f/k/a archives . . . real opinions & real haiku

March 9, 2005

we shift our feet

Filed under: pre-06-2006 — David Giacalone @ 1:27 pm








winter sun

lifting his round face

to catch it

      


 





waiting in line
for the ballet
we shift our feet

 

 

crow sm

 

 

tomato blossoms

a breeze lifts the hair

on my arm

 

 

 

W.F. Owen “tomato blossoms” – frogpond: XVII:2;


“waiting in line” – Modern Haiku, XXXII:1 (2001)

“winter sun” Manichi Daily News, March 5, 2005 (No. 669)

 








filling the pan

on the radiator —

icicles drip                 

                   [March 9, 2005]

 

 

potluck

 


tiny check Tim Chinaris of sunEthics spotlighted a Florida Supreme Court ruling last week holding that  aspirin

ADA does not preclude disbarring a lawyer with a serious drug and alcohol addiction.  The

lawyer did not contest the finding of his misconduct, including misappropriation of client funds,

neglect of a client matter, forgery of a judge’s signature on orders, and mortgage fraud. 

According to Chinaris:


The Supreme Court approved the disbarment recommendation, noting that under

the facts of this case any less severe discipline would be “insufficient to fulfill the

threefold purpose of attorney discipline.” . . . (discipline must be fair to society,

fair to respondent, and severe enough to deter others).

The lawyer did not argue that ADA barred discipline, but instead that his mitigating

circumstances deserved more weight, making a five-year suspension more appropriate.

The Florida Bar v. Gross, ___ So.2d ___, 30 Fla.L.Weekly S133 (Fla., Nos. SC01-

1403, etc., 3/3/2005). ethicalEsq discussed disabilities and discipline at length here.

 

 

 

“tinyredcheck”  Thanks to John Steele for pointing to a Reuters Alert that raises whether the Tsunami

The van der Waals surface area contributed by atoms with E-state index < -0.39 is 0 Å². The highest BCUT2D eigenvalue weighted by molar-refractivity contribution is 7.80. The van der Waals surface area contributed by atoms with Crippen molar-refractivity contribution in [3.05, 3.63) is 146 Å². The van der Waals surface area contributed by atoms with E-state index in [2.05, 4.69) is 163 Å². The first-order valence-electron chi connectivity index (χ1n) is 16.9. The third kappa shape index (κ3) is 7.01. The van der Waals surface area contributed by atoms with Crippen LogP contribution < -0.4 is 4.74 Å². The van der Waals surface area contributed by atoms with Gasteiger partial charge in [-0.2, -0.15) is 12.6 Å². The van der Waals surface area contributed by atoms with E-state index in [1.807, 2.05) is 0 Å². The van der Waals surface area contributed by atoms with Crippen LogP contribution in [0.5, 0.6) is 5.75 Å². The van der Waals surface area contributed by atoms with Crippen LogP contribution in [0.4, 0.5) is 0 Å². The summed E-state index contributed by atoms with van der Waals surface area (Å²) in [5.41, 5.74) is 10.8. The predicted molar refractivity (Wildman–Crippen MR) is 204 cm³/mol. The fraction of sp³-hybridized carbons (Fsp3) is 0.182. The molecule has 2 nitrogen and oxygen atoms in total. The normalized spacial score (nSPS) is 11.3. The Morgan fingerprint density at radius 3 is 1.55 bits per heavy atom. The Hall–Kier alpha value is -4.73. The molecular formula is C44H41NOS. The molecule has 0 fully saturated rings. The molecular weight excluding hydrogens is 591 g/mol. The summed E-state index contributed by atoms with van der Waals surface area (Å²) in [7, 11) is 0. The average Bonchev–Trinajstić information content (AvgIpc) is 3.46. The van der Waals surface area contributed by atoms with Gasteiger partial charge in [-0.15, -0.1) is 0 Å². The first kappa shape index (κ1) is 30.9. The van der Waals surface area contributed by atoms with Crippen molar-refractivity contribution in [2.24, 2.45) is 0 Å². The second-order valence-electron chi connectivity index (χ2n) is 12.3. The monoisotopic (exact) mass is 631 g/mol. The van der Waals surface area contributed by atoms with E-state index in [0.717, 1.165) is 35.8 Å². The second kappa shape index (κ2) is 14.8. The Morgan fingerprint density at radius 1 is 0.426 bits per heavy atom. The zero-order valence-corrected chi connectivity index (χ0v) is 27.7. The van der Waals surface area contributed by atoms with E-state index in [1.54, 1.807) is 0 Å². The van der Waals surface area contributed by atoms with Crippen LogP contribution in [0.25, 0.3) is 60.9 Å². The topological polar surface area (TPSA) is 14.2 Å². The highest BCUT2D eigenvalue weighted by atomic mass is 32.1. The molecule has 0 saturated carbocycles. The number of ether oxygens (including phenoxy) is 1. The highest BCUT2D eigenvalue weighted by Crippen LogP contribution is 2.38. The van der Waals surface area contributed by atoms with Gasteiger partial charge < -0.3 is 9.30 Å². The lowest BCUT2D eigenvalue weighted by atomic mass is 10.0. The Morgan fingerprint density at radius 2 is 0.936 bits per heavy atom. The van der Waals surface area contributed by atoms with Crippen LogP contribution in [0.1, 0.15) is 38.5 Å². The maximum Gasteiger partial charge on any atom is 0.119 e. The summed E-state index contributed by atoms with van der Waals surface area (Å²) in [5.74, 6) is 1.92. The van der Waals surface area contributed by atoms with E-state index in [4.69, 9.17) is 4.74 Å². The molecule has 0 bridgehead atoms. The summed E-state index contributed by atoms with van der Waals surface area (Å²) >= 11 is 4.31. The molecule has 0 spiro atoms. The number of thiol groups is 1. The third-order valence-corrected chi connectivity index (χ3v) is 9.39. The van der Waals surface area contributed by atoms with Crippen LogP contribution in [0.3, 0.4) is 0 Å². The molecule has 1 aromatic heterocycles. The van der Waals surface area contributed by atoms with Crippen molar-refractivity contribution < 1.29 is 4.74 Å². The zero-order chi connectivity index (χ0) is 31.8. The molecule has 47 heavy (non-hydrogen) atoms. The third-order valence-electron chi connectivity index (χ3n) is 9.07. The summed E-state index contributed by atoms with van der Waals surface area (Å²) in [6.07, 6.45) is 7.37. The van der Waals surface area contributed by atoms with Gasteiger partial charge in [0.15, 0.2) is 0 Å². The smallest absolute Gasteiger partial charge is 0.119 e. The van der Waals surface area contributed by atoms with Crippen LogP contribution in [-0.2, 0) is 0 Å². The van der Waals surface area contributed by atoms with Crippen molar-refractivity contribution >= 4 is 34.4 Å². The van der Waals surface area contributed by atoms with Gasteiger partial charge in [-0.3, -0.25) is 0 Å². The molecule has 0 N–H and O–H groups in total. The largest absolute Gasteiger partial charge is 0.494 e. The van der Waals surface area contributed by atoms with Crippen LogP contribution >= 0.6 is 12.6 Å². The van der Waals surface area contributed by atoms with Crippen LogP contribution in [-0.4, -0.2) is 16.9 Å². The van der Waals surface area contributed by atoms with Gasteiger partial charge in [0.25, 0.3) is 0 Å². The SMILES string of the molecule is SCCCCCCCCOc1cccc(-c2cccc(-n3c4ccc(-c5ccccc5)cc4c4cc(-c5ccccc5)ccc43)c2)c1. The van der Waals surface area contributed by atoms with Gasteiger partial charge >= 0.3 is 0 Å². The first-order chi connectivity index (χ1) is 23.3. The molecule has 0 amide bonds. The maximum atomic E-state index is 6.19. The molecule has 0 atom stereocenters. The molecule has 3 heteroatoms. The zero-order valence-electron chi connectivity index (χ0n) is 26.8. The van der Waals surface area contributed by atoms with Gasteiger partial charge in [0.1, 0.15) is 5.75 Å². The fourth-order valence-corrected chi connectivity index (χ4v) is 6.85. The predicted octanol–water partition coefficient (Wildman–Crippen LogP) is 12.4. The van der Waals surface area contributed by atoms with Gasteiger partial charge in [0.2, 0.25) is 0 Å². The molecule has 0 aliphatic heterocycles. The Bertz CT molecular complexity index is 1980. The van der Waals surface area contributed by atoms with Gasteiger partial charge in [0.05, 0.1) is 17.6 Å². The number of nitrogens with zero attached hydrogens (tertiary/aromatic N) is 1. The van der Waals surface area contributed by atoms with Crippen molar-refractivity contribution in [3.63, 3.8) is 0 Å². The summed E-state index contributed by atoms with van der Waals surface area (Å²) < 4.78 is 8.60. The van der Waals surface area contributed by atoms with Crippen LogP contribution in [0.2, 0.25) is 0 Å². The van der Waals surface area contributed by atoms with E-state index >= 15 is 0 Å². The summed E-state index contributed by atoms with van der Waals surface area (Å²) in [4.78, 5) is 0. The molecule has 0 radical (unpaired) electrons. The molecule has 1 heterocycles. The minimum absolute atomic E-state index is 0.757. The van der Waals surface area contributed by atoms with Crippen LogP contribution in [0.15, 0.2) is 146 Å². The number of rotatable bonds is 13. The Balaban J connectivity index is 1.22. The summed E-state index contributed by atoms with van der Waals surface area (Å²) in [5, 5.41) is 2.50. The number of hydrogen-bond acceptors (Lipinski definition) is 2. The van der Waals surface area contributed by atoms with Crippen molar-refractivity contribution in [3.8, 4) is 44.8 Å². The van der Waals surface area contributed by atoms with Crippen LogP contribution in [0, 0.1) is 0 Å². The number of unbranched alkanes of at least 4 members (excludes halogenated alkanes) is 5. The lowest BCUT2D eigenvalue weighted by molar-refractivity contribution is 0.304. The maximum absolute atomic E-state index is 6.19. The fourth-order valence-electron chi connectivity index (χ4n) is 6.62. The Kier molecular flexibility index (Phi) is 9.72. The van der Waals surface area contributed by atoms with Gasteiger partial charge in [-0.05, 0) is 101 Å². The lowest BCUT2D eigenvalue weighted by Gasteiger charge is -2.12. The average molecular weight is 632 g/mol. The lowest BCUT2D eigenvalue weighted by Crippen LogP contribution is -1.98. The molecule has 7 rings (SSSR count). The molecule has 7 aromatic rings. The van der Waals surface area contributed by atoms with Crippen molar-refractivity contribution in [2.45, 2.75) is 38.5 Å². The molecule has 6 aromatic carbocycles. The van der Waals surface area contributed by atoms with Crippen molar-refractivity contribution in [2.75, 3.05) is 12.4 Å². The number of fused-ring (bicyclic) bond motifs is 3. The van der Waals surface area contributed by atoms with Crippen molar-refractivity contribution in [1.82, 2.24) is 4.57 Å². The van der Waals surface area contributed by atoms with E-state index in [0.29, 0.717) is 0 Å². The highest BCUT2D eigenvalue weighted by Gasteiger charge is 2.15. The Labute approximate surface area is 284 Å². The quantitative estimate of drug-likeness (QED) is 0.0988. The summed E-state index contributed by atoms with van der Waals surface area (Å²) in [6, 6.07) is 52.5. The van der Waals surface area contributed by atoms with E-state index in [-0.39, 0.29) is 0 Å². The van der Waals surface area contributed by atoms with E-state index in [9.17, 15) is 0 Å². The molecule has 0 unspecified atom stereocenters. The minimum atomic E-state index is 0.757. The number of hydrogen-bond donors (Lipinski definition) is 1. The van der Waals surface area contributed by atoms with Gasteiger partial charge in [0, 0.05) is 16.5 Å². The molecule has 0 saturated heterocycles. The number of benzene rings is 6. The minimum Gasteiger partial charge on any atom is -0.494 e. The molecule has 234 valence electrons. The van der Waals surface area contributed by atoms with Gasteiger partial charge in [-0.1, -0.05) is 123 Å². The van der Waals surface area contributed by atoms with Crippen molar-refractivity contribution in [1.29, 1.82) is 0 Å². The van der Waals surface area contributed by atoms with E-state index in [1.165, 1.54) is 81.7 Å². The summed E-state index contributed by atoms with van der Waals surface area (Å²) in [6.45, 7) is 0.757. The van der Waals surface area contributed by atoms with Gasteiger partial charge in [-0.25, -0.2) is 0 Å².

lawsuit shows “the need to curb lawyers” (March 8, 2005).  Prof. Lester Brickman opines that the suit

against atmospheric forecasters, “perfectly illustrates” the need for U.S. laws to hold lawyers

liable for the economic damages they inflict on those they sueWalter Olson noted last month

that


Aside from the fact that NOAA owes no duty to vacationing Germans in Thailand,

NOAA did try to notify other countries of the tsunami potential of the earthquake.

If the affected nations failed to act after NOAA’s warning, perhaps some kind of liability does

exist.  Of course, NOAA shouldn’t be a named defendant, and might better be brought in for

discovery.  The Reuters article notes “Victor Schwartz, general counsel to the American Tort

Reform Association, said he doubted the tsunami case would succeed but it would help bring

attention to related legislation aimed at punishing lawyers who bring meritless cases.”

 

 

restrooms  Despite our making light of it, Prof. Althouse and others seem to take the issue of

“potty parity” and single-gender rest rooms quite seriously.  See Althouse here and here,

plus links and comments.  Like Ann Althouse, I think single-gender and single-user rest rooms

are best.  [I wonder if George Wallace would have successfully avoided making OutHouse

puns, as I have done so admirably today.]

 

 

tiny check  Bruce MacEwen’s Adam Smith, Esq weblog is the newest member of the Law.com networkgraphClimb 

Although I often disagree with what I see at his website (including his broad condemnation of hourly billing

and his divorce of ethics from economics), I find Bruce’s commentary timely and thought-provoking.  One

warning, however, for those who rely on his statistics: announcing his membership in the Law.com line-up,

on Monday, Bruce refers to “The other half-dozen-plus members of the network.”  There are eleven other

members — a full dozen, with Lisa’s Legal Blog Watch.  We may have to check Bruce’s math before we pass

it on or act on it.  [emoticon deleted]  On the other hand, we sure do agree about those ads.  

 

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